Peter Stone's Selected Publications

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State Abstraction Synthesis for Discrete Models of Continuous Domains

Jacob Menashe and Peter Stone. State Abstraction Synthesis for Discrete Models of Continuous Domains. In Data Efficient Reinforcement Learning Workshop at AAAI Spring Symposium, March 2018.

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Abstract

Reinforcement Learning (RL) is a paradigm for enabling autonomous learning wherein rewards are used to influence an agent's action choices in various states. As the number of states and actions available to an agent increases, so it becomes increasingly difficult for the agent to quickly learn the optimal action for any given state. One approach to mitigating the detrimental effects of large state spaces is to represent collections of states together as encompassing "abstract states". State abstraction itself leads to a host of new challenges for an agent. One such challenge is that of automatically identifying new abstractions that balance generality and specificity; the agent must identify both the similarities and the differences between states that are relevant to its goals, while ignoring unnecessary details that would otherwise hinder the agent's progress. We call this problem of identifying useful abstract states the Abstraction Synthesis Problem (ASP). State abstractions can provide a significant benefit to modelbased agents by simplifying their models. T-UCT, a hierarchical model-learning algorithm for discrete, factored domains, is one such method that leverages state abstractions to quickly learn and control an agent's environment. Such abstractions play a pivotal role in the success of T-UCT; however, T-UCT's solution to ASP requires a fully discrete state space. In this work we develop and compare enhancements to T-UCT that relax its assumption of discreteness. We focus on solving ASP in domains with multidimensional, continuous state factors, using only the T-UCT agent's limited experience histories and minimal knowledge of the domain's structure. Finally, we present a new abstraction synthesis algorithm, RCAST, and compare this algorithm to existing approaches in the literature. We provide the algorithmic details of RCAST and its subroutines, and we show that RCAST outperforms earlier approaches to ASP by enabling T-UCT to accumulate significantly greater total reward with minimal expert configuration and processing time.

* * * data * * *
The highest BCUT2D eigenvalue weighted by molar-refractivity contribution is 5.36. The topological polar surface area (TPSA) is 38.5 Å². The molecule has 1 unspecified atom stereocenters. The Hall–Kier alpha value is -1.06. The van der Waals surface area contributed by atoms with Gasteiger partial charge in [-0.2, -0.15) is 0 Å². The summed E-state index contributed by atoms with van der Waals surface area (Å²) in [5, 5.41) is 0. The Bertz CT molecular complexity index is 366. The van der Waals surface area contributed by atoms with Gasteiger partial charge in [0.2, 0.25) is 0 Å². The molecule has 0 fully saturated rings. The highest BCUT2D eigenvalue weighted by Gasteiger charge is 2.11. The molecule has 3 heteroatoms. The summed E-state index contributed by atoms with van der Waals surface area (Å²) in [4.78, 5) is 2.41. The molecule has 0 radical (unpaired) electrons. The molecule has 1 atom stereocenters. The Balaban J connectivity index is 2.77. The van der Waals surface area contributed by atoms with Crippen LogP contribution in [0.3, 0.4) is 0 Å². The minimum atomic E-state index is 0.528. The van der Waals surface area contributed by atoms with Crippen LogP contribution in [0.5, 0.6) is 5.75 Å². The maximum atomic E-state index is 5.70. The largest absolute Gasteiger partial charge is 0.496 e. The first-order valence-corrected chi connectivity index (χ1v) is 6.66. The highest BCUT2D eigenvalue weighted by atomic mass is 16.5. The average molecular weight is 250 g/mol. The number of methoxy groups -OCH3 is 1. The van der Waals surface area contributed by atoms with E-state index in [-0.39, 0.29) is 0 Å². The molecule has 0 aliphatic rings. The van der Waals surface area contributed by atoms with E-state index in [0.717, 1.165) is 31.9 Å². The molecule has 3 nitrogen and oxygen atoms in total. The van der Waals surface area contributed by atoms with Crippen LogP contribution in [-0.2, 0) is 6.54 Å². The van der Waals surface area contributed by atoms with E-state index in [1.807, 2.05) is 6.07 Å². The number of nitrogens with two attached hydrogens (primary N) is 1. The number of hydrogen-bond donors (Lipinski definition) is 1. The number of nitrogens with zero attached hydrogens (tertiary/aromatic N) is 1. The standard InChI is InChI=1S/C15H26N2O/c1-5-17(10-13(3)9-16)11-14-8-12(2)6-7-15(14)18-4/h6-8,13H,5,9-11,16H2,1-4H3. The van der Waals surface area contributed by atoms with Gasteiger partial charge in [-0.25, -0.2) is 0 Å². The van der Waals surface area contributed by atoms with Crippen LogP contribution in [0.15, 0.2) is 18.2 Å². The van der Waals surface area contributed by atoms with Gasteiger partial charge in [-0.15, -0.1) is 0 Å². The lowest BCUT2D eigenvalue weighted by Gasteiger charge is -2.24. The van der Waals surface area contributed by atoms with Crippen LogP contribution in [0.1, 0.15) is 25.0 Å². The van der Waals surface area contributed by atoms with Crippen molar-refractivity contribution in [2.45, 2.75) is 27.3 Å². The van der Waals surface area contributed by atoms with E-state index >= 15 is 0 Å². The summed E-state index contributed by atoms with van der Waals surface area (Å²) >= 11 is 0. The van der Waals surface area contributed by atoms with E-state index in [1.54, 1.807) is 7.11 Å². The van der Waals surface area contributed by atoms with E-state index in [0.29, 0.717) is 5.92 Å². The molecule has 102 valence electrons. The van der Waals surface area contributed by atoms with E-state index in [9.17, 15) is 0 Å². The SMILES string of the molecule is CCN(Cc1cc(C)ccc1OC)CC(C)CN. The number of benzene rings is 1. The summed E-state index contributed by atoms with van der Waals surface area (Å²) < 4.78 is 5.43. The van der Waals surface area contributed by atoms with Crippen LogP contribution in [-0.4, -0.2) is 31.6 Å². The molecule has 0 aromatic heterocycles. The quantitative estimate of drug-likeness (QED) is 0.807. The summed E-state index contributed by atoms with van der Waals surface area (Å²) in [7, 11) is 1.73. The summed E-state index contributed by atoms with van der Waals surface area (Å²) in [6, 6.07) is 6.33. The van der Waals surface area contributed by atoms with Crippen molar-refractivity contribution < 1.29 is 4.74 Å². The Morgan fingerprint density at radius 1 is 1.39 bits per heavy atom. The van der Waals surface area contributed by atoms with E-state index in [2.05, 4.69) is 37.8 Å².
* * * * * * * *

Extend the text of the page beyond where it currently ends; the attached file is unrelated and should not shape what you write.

BibTeX Entry

@inproceedings{DERL18-Menashe,
	author = {Jacob Menashe and Peter Stone},
	title = {State Abstraction Synthesis for Discrete Models of Continuous Domains},
	booktitle = {Data Efficient Reinforcement Learning Workshop at AAAI Spring Symposium},
  location = {Stanford, CA, USA},
  month = {March},
	year = {2018},
	keywords = {Hierarchical Reinforcement Learning; Model-based Reinforcement Learning; State Space Abstractions for Reinforcement Learning; Bayesian Networks},
	abstract = {
    Reinforcement Learning (RL) is a paradigm for enabling autonomous
    learning wherein rewards are used to influence an
    agent's action choices in various states. As the number of states
    and actions available to an agent increases, so it becomes increasingly
    difficult for the agent to quickly learn the optimal
    action for any given state. One approach to mitigating the detrimental
    effects of large state spaces is to represent collections
    of states together as encompassing "abstract states".
    State abstraction itself leads to a host of new challenges for an
    agent. One such challenge is that of automatically identifying
    new abstractions that balance generality and specificity; the
    agent must identify both the similarities and the differences
    between states that are relevant to its goals, while ignoring
    unnecessary details that would otherwise hinder the agent's
    progress. We call this problem of identifying useful abstract
    states the Abstraction Synthesis Problem (ASP).
    State abstractions can provide a significant benefit to modelbased
    agents by simplifying their models. T-UCT, a hierarchical
    model-learning algorithm for discrete, factored domains,
    is one such method that leverages state abstractions to quickly
    learn and control an agent's environment. Such abstractions
    play a pivotal role in the success of T-UCT; however, T-UCT's
    solution to ASP requires a fully discrete state space.
    In this work we develop and compare enhancements to T-UCT
    that relax its assumption of discreteness. We focus on solving
    ASP in domains with multidimensional, continuous state factors,
    using only the T-UCT agent's limited experience histories
    and minimal knowledge of the domain's structure. Finally, we
    present a new abstraction synthesis algorithm, RCAST, and
    compare this algorithm to existing approaches in the literature.
    We provide the algorithmic details of RCAST and its
    subroutines, and we show that RCAST outperforms earlier
    approaches to ASP by enabling T-UCT to accumulate significantly
    greater total reward with minimal expert configuration
    and processing time.
  },
	url = {https://www.aaai.org/ocs/index.php/SSS/SSS18/paper/view/17576},
}

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